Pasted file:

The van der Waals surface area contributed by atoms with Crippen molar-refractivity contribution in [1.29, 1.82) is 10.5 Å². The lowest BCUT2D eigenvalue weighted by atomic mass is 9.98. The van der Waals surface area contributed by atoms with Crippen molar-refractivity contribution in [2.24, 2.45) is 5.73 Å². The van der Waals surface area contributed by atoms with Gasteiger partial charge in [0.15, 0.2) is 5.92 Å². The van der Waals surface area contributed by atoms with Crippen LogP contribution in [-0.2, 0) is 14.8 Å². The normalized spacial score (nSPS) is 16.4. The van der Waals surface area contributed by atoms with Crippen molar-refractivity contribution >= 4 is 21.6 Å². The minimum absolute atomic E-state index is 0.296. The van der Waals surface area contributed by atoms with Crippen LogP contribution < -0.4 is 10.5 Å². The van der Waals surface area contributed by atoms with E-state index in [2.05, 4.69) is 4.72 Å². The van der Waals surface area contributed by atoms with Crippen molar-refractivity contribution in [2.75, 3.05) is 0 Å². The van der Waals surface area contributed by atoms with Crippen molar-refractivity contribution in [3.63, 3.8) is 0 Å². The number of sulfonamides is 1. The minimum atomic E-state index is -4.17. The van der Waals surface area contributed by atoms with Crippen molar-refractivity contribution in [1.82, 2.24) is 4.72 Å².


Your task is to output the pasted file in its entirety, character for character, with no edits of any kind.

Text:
The van der Waals surface area contributed by atoms with Crippen molar-refractivity contribution in [1.29, 1.82) is 10.5 Å². The lowest BCUT2D eigenvalue weighted by atomic mass is 9.98. The van der Waals surface area contributed by atoms with Crippen molar-refractivity contribution in [2.24, 2.45) is 5.73 Å². The van der Waals surface area contributed by atoms with Gasteiger partial charge in [0.15, 0.2) is 5.92 Å². The van der Waals surface area contributed by atoms with Crippen LogP contribution in [-0.2, 0) is 14.8 Å². The normalized spacial score (nSPS) is 16.4. The van der Waals surface area contributed by atoms with Crippen molar-refractivity contribution >= 4 is 21.6 Å². The minimum absolute atomic E-state index is 0.296. The van der Waals surface area contributed by atoms with Crippen LogP contribution < -0.4 is 10.5 Å². The van der Waals surface area contributed by atoms with E-state index in [2.05, 4.69) is 4.72 Å². The van der Waals surface area contributed by atoms with Crippen molar-refractivity contribution in [2.75, 3.05) is 0 Å². The van der Waals surface area contributed by atoms with Crippen molar-refractivity contribution in [3.63, 3.8) is 0 Å². The number of sulfonamides is 1. The minimum atomic E-state index is -4.17. The van der Waals surface area contributed by atoms with Crippen molar-refractivity contribution in [1.82, 2.24) is 4.72 Å².